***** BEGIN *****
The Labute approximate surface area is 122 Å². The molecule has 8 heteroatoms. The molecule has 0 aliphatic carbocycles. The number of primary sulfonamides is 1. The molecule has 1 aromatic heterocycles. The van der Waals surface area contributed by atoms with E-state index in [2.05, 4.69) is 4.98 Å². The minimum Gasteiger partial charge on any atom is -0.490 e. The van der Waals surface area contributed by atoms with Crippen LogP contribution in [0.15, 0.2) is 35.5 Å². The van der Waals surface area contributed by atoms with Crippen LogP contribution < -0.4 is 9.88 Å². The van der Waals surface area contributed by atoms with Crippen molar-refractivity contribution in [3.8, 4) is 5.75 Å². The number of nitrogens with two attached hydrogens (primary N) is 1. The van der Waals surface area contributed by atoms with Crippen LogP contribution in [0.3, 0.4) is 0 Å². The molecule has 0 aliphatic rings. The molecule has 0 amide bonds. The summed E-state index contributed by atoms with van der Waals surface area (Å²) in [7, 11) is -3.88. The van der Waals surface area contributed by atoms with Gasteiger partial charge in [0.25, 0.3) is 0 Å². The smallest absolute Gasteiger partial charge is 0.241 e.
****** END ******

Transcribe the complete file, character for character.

The Labute approximate surface area is 122 Å². The molecule has 8 heteroatoms. The molecule has 0 aliphatic carbocycles. The number of primary sulfonamides is 1. The molecule has 1 aromatic heterocycles. The van der Waals surface area contributed by atoms with E-state index in [2.05, 4.69) is 4.98 Å². The minimum Gasteiger partial charge on any atom is -0.490 e. The van der Waals surface area contributed by atoms with Crippen LogP contribution in [0.15, 0.2) is 35.5 Å². The van der Waals surface area contributed by atoms with Crippen LogP contribution < -0.4 is 9.88 Å². The van der Waals surface area contributed by atoms with Crippen molar-refractivity contribution in [3.8, 4) is 5.75 Å². The number of nitrogens with two attached hydrogens (primary N) is 1. The van der Waals surface area contributed by atoms with Crippen LogP contribution in [0.3, 0.4) is 0 Å². The molecule has 0 aliphatic rings. The molecule has 0 amide bonds. The summed E-state index contributed by atoms with van der Waals surface area (Å²) in [7, 11) is -3.88. The van der Waals surface area contributed by atoms with Gasteiger partial charge in [0.25, 0.3) is 0 Å². The smallest absolute Gasteiger partial charge is 0.241 e.